According to Stevenson and Shirley, entrepreneurship is the pursuit of opportunities. Based on the class experiences, there are right and wrong opportunities. The quest for opportunities is the core of entrepreneurial activity. A good opportunity differentiates from a wrong one based on the desirability and potential to achieve it. Thus, a right opportunity is that which is both achievable and desirable while a wrong one is that whose future state is undesirable and seemingly unachievable (Stevenson and Shirley par. 4). A right opportunity is grounded on the viability of its ideas, opportunities, and possibilities. A right opportunity depends on proper timing. For instance, a certain event at a particular time could present an opportunity for a particular business venture. Therefore, time will determine whether an opportunity will be achievable or not.
A right opportunity also depends on the person meaning how much the entrepreneur is willing to commit. Whether in the public or private sector, an entrepreneur needs the will and ability to engage in the venture fully. Furthermore, an appropriate opportunity is one in which the entrepreneur has the necessary resources to attract to the enterprise. Therefore, a right opportunity could suggest a moment when the entrepreneur has resources such as money, talent, information resources, intellectual capital, equity, and networks as the critical ingredients. In addition, the right opportunity is dependent upon the environment. For example, a wrong opportunity could be tough economic times, which can hurt some nonprofit operations. Thus, having the right opportunity means being able to create the right environment or other revenue generating activities. It could also mean finding suitable collaborators who share a common cause.
An example of an entrepreneur in the real world who uses effectual reasoning is Saras Sarasvathy. Sarasvathy introduced the principle of effectuation in 2001 (Sarasvathy 1). The entrepreneur had carried out research among expert entrepreneurs whom she interviewed and asked to solve cases in a bid to assess their reasoning patterns. She is a lived example of what it means to reason effectually. Effectual reasoning is thinking entrepreneurially rather than strategically or managerially and believing in a future that is yet-to-come, that can be influenced by human activity and the realization that, controlling the action in the future does not necessitate one to use energy attempting to predict it. Thus, it is much more significant to comprehend and work with the individuals who are involved in the actions and decisions, which bring it into life (Sarasvathy 3). The clearest and simplest illustration Sarasvathy gives in her description of effectual reasoning and to differentiate effectual reasoning from causation concerns a chef cooking a meal. By causation, the client selects his meal in advance and the cook prepares the menu by finding the needed ingredients and using the recipes to prepare the meal. In the effectual approach, the process would be rather dissimilar. The customer would not demand for a specific menu, but rather would ask the chef to prepare a meal with the available ingredients. The chef selects one of the numerous diverse meals he can make with the present ingredients.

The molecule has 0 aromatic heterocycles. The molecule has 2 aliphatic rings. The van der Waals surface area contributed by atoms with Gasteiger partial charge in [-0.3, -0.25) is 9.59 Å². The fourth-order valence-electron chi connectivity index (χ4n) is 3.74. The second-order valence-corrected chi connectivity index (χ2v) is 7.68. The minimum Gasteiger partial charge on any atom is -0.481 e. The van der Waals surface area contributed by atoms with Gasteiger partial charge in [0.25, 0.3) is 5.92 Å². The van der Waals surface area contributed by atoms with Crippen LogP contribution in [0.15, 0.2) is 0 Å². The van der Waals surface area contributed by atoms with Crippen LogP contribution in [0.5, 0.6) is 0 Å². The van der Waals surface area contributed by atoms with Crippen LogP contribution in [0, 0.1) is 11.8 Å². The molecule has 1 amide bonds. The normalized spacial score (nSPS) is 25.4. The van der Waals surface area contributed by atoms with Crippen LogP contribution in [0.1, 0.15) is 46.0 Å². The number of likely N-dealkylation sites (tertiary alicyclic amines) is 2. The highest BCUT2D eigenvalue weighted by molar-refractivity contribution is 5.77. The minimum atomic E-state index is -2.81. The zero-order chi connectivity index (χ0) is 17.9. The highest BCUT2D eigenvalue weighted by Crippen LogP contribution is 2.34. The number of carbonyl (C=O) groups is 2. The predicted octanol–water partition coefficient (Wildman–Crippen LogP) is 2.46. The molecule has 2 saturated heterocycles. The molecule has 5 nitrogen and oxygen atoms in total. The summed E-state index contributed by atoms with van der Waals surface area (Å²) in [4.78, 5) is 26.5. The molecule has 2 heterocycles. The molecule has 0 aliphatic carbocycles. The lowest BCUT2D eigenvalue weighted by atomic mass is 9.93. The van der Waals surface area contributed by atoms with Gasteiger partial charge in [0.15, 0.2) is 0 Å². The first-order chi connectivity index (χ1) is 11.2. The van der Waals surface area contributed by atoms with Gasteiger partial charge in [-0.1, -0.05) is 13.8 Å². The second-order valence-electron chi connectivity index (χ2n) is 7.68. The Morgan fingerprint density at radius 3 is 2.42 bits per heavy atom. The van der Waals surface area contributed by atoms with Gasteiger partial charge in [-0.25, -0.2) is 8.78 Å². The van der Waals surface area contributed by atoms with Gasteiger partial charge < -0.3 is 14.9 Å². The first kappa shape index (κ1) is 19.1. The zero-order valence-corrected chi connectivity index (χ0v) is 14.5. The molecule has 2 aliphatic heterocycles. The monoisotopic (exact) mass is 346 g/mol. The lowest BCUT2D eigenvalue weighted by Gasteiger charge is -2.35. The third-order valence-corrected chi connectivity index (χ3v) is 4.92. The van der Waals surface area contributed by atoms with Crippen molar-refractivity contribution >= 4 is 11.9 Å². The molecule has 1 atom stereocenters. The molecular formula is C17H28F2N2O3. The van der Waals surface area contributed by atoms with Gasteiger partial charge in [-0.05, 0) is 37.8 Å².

Concerning the creating value project, a business model relates to the fundamental assumptions on which the firm has been established and, therefore, it is linked with the firm’s business, scope, organizational behavior, its competitors, customers, values, behaviors, dynamics, technology, and the strengths and weaknesses of the company. The business model tested in the class project is “Goldfish/Water-pong for Charity Creating Value Project.” In this business model, the project offered individuals an opportunity to play a fun game, which is water pong for the opportunity to win a pet goldfish for just $ 1.If an individual still wished to buy the goldfish upon losing, the purchase cost would be $3.
The “lean start-up” approach favors client feedback over intuition, experimentation over intricate planning, and iterative models over classic “big design” development. With two more hours for the project, the lean start-ups would assist to test our business model through using the customer development approach to test our hypotheses. We would set out and ask target partners and users for feedback on all factors of the business model comprising product elements, channels of distribution, pricing, and affordable acquisition strategies for customers. The stress is on speed and nimbleness. New ventures quickly assemble the least viable products and quickly elicit customer response. Then, the customers’ input is used to revise the assumptions and the cycle is repeated over again, testing reshaped offerings and ensuring further iterations or more substantive changes are made to ideas, which are not operational.
For my friend to go into business with someone he met on a cofounder site, my friend should first consider the cofounder site as a potential site for networking with other entrepreneurs. My advice is that before doing any business with someone from such a site, trust is the first issue that comes to the fore. It is imperative for my friend to ensure that he shares with the partner the same visions and goals for the future venture. The duo should also agree on roles and align their styles and culture with the potential working environment of the company.
Sarasvathy, Saras D. “What Makes Entrepreneurs Entrepreneurial?” (2001). 1-9.
Stevenson, Howard and Shirley Shirley. “Identifying and Exploiting the Right Entrepreneurial Opportunity…For You”. Hbs.Edu, 2009, http://www.hbs.edu/faculty/Pages/item.aspx?num=35298.